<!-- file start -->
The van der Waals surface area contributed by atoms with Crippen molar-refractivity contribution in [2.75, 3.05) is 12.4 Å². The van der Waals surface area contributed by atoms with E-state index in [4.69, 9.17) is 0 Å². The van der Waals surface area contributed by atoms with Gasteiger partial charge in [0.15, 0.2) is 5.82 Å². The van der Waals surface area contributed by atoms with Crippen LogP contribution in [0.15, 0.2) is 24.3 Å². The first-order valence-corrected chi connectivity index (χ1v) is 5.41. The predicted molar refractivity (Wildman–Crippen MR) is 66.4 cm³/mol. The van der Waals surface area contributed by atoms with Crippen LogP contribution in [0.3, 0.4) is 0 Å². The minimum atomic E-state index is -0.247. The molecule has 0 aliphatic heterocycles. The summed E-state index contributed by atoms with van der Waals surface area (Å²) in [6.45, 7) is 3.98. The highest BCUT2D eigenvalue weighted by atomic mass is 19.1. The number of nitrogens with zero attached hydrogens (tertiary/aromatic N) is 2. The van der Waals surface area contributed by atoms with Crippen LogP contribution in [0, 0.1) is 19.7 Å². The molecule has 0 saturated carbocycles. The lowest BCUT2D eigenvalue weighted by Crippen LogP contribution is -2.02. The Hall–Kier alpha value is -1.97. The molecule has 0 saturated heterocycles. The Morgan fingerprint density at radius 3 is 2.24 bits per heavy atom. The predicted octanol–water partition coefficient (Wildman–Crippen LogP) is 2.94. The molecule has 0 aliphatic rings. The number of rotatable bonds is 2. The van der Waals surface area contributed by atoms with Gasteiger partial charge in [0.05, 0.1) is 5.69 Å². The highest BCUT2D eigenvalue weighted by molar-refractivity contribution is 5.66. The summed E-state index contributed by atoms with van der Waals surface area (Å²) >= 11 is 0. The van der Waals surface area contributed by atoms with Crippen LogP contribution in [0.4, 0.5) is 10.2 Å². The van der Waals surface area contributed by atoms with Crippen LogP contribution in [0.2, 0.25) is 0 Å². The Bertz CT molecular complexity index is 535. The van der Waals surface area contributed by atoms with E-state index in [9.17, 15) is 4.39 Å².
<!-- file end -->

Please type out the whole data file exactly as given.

The van der Waals surface area contributed by atoms with Crippen molar-refractivity contribution in [2.75, 3.05) is 12.4 Å². The van der Waals surface area contributed by atoms with E-state index in [4.69, 9.17) is 0 Å². The van der Waals surface area contributed by atoms with Gasteiger partial charge in [0.15, 0.2) is 5.82 Å². The van der Waals surface area contributed by atoms with Crippen LogP contribution in [0.15, 0.2) is 24.3 Å². The first-order valence-corrected chi connectivity index (χ1v) is 5.41. The predicted molar refractivity (Wildman–Crippen MR) is 66.4 cm³/mol. The van der Waals surface area contributed by atoms with Crippen LogP contribution in [0.3, 0.4) is 0 Å². The minimum atomic E-state index is -0.247. The molecule has 0 aliphatic heterocycles. The summed E-state index contributed by atoms with van der Waals surface area (Å²) in [6.45, 7) is 3.98. The highest BCUT2D eigenvalue weighted by atomic mass is 19.1. The number of nitrogens with zero attached hydrogens (tertiary/aromatic N) is 2. The van der Waals surface area contributed by atoms with Crippen LogP contribution in [0, 0.1) is 19.7 Å². The molecule has 0 saturated carbocycles. The lowest BCUT2D eigenvalue weighted by Crippen LogP contribution is -2.02. The Hall–Kier alpha value is -1.97. The molecule has 0 saturated heterocycles. The Morgan fingerprint density at radius 3 is 2.24 bits per heavy atom. The predicted octanol–water partition coefficient (Wildman–Crippen LogP) is 2.94. The molecule has 0 aliphatic rings. The number of rotatable bonds is 2. The van der Waals surface area contributed by atoms with Gasteiger partial charge in [0.05, 0.1) is 5.69 Å². The highest BCUT2D eigenvalue weighted by molar-refractivity contribution is 5.66. The summed E-state index contributed by atoms with van der Waals surface area (Å²) >= 11 is 0. The van der Waals surface area contributed by atoms with Crippen LogP contribution in [0.4, 0.5) is 10.2 Å². The van der Waals surface area contributed by atoms with Crippen LogP contribution in [0.2, 0.25) is 0 Å². The Bertz CT molecular complexity index is 535. The van der Waals surface area contributed by atoms with E-state index in [9.17, 15) is 4.39 Å².